What better way to start a Saturday than with a secret fans-only gig by Ben Kweller, in a tent? Gigwise, like most other punters at The Great Escape, heard about this and seemingly hundreds of other gigs throughout the weekend by signing up to an invaluable texting service (though the text-a-minute tip-offs did begin to grate a little towards the end). Never one to disappoint, Kweller took requests from the crowd, encouraging sing-a-long renditions of ‘Penny On A Train Track’ and ‘On My Way’, before trying to flog his new album for a tenner at the end of the set, in true troubadour style. Maccabees brothers-in-arms Felix and Hugo were spotted singing along, word-perfect. “The only person I wanted to see was Ben Kweller!” an overexcited Felix told Gigwise at the end of the set.

Saturday’s big news was the not-so-secret Babyshambles gig, which saw Pete Doherty and co. play a six-songs to hundreds of festival-goers at Audio. Those who wanted to attend had to apply for separate tickets, but even that didn’t stop the waiting crowds from queuing round the block hours before the venue even opened. Pete seemed in reasonably good form considering he’d come straight from an impromptu Libertines reunion in London the night before, even managing to head a football kicked up to him by the crowd mid-set.

That night, in Audio’s basement, Fight Like Apes unleashed ferocious sweaty screamy-pop on an unsuspecting, beer-swilling audience. The programme described them as having spent ‘the majority of the past 12 months ram-raiding their don’t-take-no-for-an-answer songs in people’s ears’, and the ram-raiding continued unabated in Brighton. A short while later, on the same stage, San Diego garage rockers The Soft Pack played their second gig of the weekend. The soundsystem didn’t do them justice, but they impressed nonetheless, imparting fuzzily distorted riffs and disaffected obscured vocals to a rowdy crowd that threatened to erupt into full-on rioting – the gig was a definite Escape highlight.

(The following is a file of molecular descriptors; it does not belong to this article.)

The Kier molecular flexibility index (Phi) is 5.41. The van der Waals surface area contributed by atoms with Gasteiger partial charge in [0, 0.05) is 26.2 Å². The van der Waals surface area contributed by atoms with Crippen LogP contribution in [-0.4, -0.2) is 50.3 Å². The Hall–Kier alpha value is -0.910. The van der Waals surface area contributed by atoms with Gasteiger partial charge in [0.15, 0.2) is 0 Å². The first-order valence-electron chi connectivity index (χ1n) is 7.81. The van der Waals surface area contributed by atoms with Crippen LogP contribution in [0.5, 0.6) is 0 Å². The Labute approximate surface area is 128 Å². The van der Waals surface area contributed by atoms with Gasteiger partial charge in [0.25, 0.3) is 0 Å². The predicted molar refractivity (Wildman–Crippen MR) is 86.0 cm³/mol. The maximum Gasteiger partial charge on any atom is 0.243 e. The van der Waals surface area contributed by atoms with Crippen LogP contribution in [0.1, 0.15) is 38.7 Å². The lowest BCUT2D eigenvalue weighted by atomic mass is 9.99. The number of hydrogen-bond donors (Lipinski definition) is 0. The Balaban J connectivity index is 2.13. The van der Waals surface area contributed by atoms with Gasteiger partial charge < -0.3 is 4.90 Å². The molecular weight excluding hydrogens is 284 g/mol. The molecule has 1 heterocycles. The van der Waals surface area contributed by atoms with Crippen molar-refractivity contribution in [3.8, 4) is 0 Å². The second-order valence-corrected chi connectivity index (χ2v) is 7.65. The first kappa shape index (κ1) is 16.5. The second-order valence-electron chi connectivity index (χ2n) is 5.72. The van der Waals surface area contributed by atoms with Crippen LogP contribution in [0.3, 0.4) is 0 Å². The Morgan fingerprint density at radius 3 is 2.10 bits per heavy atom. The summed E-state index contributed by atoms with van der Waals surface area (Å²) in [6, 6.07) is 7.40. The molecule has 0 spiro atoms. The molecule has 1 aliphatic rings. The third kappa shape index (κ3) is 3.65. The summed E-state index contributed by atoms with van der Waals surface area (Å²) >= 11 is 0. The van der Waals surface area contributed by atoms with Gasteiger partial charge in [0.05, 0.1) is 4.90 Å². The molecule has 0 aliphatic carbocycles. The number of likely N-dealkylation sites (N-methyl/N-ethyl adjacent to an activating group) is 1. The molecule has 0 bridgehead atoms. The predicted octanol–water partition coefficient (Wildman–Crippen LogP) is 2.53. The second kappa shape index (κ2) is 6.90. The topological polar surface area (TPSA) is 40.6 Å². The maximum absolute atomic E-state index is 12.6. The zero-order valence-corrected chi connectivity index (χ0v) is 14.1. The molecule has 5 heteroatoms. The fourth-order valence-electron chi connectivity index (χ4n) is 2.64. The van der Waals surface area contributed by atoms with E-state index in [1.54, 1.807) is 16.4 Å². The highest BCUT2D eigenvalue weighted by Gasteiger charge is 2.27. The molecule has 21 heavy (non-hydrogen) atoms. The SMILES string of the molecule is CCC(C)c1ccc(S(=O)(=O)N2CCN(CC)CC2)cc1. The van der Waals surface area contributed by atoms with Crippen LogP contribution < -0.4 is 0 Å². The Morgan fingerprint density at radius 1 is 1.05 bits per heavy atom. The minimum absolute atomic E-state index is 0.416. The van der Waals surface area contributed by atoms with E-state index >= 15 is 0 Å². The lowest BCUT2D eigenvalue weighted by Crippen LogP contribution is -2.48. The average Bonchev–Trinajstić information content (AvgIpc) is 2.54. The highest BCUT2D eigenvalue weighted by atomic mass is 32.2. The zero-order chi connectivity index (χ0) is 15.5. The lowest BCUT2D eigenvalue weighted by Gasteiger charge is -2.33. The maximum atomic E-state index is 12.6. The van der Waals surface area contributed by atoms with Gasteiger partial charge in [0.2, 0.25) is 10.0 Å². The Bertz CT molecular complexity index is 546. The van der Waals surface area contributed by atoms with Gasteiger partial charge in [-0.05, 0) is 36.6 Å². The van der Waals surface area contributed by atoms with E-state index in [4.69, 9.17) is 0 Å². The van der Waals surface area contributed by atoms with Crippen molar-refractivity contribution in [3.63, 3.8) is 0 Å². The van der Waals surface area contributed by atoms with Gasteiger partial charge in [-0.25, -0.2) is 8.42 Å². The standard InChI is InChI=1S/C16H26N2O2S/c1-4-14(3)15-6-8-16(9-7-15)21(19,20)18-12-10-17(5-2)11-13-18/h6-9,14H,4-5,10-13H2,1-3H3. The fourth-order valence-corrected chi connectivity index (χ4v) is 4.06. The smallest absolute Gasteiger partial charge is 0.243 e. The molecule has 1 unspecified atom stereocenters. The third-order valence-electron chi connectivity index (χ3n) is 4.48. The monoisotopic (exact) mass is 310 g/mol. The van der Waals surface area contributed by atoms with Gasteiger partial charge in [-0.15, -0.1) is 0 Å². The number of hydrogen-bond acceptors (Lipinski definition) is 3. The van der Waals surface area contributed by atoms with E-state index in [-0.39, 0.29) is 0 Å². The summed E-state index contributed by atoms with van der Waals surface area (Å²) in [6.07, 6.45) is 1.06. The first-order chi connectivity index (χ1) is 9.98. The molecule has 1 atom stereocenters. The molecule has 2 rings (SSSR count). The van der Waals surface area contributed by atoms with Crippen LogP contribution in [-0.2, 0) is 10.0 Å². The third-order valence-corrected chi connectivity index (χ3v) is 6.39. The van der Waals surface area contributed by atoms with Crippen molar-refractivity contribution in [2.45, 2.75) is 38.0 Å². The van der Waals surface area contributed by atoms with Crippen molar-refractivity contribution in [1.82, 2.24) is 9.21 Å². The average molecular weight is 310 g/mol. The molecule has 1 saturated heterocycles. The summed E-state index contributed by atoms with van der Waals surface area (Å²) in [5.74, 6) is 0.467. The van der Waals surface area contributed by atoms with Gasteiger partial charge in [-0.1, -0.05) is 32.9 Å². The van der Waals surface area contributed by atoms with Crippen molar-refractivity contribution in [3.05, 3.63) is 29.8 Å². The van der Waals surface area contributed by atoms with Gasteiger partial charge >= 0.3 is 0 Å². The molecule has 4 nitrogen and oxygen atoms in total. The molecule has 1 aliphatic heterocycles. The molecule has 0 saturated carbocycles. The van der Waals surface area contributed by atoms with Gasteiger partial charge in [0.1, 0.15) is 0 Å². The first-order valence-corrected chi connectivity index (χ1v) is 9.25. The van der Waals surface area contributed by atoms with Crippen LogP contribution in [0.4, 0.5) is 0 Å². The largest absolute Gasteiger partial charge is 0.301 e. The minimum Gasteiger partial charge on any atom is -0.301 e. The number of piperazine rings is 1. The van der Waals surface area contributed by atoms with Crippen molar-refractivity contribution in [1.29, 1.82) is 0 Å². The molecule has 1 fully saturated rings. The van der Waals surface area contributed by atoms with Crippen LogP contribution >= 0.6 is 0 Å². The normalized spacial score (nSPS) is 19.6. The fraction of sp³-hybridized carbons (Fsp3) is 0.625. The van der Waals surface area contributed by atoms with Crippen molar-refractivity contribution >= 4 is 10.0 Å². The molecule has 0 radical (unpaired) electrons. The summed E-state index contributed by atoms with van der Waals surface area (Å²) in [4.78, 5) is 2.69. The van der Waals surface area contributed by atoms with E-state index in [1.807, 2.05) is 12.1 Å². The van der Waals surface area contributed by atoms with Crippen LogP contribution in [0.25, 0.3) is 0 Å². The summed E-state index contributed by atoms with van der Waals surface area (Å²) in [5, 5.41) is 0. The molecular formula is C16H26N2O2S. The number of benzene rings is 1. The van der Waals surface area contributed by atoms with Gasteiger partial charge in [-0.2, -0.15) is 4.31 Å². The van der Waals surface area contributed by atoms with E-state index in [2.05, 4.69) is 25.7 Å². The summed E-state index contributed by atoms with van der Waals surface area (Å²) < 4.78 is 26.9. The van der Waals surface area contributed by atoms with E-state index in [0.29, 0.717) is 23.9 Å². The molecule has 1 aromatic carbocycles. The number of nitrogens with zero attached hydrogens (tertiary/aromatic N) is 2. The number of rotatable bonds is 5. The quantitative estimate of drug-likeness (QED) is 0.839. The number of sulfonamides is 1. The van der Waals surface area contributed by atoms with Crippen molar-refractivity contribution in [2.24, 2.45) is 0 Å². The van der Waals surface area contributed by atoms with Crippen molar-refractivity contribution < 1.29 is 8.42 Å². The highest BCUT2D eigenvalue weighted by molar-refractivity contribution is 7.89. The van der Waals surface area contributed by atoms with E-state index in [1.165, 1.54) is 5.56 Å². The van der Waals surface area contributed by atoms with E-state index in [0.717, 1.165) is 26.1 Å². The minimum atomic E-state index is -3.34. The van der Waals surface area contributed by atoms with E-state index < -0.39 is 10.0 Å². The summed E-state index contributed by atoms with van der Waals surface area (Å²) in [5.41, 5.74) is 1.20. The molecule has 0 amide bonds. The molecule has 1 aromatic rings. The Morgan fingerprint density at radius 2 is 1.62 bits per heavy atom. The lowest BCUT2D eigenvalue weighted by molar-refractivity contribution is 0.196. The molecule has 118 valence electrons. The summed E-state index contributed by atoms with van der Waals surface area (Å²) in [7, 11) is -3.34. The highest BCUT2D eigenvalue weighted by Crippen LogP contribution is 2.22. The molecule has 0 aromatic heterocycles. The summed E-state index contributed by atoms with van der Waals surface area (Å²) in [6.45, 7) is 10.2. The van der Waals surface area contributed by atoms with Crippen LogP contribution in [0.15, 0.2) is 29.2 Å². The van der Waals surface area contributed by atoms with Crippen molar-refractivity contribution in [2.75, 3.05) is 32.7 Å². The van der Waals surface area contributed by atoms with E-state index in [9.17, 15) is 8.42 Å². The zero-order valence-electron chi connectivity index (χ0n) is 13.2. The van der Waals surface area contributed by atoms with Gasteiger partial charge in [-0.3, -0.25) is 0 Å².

Night-time revellers were low on the ground for the grand finale, perhaps the result of it being the third night of wind-beaten city trudging, but the cosy upstairs of Ocean Rooms busied slightly with the friendly fans of Post War Years, and their polished, punctuating, bleepy indie. Scheduled entertainment was equally thin on the ground after the midnight hour, but those with the stamina graced a marquee dance tent for Queens Of Noize’s very own cocktail of eighties pop and rock, that veered towards the bland as the night drew to a close. No bother – Great Escape had already re-instated itself as the best of the inner-city festivals. As the Camden Crawl with added seaside and cider, it’s pretty hard to beat.